CONCLUSIONS:The restoration of the railway connection between Georgia and Russia through the territory of Abkhazia is clearly not in the interests of Georgia under the conditions that the proposal is currently being discussed. In the light of current developments regarding Iran, it also fits badly with the interests of the West. By opening the railway connection with Russia, Georgia would loses a significant bargaining chip, while receiving nothing concrete in return. Given the current status of the Abkhazia dispute and Russia’s role in it, Georgia is not in a position to make gestures of good will. The only guarantee for the success of the process can come from the strengthening of Georgia’s statehood, supported by the West, primarily the United States, whose potential for involvement in the process of the settlement of the conflict in Abkhazia has not been utilized so far.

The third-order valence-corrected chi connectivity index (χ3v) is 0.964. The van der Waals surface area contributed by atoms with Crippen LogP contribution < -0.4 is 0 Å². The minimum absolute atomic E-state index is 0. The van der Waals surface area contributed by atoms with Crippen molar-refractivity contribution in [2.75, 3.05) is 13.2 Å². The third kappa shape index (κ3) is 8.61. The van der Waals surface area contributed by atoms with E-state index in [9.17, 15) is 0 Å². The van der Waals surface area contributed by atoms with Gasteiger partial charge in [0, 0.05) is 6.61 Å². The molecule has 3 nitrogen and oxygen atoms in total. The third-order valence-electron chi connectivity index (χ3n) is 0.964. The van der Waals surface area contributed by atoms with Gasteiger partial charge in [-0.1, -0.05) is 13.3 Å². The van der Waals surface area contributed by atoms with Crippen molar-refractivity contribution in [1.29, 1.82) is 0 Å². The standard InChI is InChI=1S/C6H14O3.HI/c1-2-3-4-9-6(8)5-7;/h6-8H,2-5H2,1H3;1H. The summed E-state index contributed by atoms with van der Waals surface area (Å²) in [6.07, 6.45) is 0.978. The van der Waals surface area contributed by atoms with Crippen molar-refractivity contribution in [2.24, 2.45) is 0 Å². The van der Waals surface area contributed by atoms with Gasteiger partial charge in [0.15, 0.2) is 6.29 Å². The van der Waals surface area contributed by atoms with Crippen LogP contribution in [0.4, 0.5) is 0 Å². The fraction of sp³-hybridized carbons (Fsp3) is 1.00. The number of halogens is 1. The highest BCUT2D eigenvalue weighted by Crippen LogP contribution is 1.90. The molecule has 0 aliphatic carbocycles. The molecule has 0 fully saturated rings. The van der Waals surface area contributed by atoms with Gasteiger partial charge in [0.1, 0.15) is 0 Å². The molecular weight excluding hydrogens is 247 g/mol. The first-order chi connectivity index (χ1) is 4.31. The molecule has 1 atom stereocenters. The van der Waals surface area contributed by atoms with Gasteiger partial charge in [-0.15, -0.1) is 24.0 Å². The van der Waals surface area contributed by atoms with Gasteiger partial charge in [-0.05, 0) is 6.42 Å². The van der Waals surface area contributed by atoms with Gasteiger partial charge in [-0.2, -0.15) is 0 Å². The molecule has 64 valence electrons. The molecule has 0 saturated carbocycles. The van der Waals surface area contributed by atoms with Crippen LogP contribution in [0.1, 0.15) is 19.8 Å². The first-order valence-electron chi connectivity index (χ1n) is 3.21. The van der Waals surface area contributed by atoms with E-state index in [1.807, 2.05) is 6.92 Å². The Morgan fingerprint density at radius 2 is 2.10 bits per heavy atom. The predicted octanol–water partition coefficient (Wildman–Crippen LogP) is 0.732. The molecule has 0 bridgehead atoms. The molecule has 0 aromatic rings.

AUTHOR’S BIO: George Katcharava is an Edmund S. Muskie Fellow at the Graduate School of International Studies, University of Denver. Previously he served as a staff member of the National Security Council of Georgia.